235 Republicans in the House and 40 in the Senate vote to end Medicare as we know it, despite their denial of the facts. A look at the plan, and the attempt to spin the truth about what the plan really does.
Late last month Republicans in the Senate threw their fate in with that of House Republicans. Senate Majority Leader Harry Reid (D-NV) brought the Paul Ryan authored budget to a vote in the Senate unaltered, forcing Senate Republicans to officially declare their stance on Medicare. The bill failed to pass 57-40, but 40 of 45 Senate Republicans voted in favor of the bill. Every Democrat voted ‘no.’
What that means is that Paul Ryan’s “Path to Prosperity” is now the official Republican budget proposal, since those 40 Senate Republicans were joined in their full throated support to end Medicare as we know it by all but four Republicans in the House of Representatives. So we can now stop calling it the “Ryan Plan” and simply refer to it as the official Republican budget proposal.
This should all be very good news for Democrats, since nearly EVERY provision in the Republican plan is extremely unpopular, and has been deemed extremely irresponsible and fantastical by several analytical entities. This, of course, has led to severe retrenchment on the part of Republican lawmakers and candidates everywhere, resulting in squeals of glee from Democrats everywhere.
Ironically the message still hasn’t sunk in on the Republican side of the aisle, even after the stunning victory by Democrat Kathy Hochul in the NY-26 special election for Congress two weeks ago. The Upstate New York district is among the most conservative in the country, having been gerrymandered in order to assure one solidly Republican Congressional district in a state that typically overwhelmingly votes Democratic. Put it this way: Republican and Tea Party favorite “Kooky” Carl Paladino handily won the district with 75% of the vote in his quest to become Governor of New York—a race he lost overall 61% to 34%. (Google his name for news stories and see for yourself what a complete whackjob this guy is, if you’re not already aware). Until now, NY-26 had been represented by a Republican for over 40 years.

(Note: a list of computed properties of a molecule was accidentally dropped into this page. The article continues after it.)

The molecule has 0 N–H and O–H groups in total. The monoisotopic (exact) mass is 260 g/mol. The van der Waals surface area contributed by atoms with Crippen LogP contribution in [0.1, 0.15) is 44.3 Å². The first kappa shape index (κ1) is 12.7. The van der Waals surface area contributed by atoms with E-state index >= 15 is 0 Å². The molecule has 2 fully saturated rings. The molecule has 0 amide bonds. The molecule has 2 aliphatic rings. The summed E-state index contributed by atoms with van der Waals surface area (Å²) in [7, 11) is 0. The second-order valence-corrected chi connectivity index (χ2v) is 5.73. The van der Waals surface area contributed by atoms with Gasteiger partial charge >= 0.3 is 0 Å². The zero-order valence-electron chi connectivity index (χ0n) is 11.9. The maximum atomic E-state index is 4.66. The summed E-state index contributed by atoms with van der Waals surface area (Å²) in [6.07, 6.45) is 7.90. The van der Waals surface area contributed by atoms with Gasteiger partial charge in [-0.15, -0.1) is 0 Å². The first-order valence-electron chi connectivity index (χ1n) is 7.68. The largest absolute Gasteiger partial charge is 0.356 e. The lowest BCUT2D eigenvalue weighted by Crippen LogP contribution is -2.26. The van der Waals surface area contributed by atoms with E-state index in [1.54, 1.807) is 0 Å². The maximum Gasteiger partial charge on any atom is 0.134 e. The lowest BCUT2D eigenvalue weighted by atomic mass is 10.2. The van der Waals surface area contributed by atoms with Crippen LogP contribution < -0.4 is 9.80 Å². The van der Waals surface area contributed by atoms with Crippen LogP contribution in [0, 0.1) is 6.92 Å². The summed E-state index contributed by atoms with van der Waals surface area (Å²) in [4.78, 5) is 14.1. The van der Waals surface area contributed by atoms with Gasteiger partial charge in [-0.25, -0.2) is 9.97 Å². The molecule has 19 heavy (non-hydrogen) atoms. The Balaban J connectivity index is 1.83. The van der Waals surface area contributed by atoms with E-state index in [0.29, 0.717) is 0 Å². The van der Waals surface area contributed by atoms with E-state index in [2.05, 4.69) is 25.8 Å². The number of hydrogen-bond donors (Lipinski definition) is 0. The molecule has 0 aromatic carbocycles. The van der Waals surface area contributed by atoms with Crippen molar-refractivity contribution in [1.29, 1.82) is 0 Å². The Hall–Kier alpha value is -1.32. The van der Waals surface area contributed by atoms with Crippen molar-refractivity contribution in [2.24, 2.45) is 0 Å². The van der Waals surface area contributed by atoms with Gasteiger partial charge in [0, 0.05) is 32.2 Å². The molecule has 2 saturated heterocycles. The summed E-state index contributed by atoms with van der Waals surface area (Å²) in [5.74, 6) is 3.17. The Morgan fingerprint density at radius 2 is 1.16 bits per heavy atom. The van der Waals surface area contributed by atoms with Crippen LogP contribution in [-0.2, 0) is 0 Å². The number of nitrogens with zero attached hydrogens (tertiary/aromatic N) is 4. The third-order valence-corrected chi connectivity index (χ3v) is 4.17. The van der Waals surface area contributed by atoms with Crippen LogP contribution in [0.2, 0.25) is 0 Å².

The NY-26 race was defined almost exclusively by the Republican budget proposal—particularly by the way it changes Medicare into a voucher system. Republican Jane Corwin supported it, Hochul lambasted it. Yet Republicans insist on doubling and even tripling down on their “kill Medicare” budget plan.
Late last month, Paul Ryan himself finally responded to a list of questions posed by The Washington Post’s Ezra Klein. It’s well thought out, but Ryan still gets it wrong, and his response is still full of misleading figures and outright fallacies. Klein gracefully took the opportunity to dismantle Ryan’s assertions here.
A couple of the key points in the exchange: Ryan compares the Republican plan to the Medicare Prescription Drug Plan passed in 2003 (still unpaid for I might add). He claims that the plan has come in under budget predictions, and points to it as a stunning success. Except that it’s not. Originally the plan was estimated to cost around $395 billion. The real cost estimates at the time of implementation in 2006 came in at $550 billion, and is estimated to rise to over $1 trillion for the next 10 years.
As Klein points out, it appears that the Medicare Part D did indeed come in at lower than the expected $550 billion, but not because of anything the program did or implemented, and not, as Ryan claims, because of increased competition among drug companies vying for seniors’ business.
A report from the Center on Budget Policy and Priorities finds that the program came in at lower costs than expected for two main reasons: First, drug companies brought fewer new drugs to market, while more drugs became available in generic form, reducing costs. It also found that enrollment in the program was far lower than expected. It was assumed that 93% of eligible seniors would jump at the chance to join the program. However, the report found that only 77% actually did.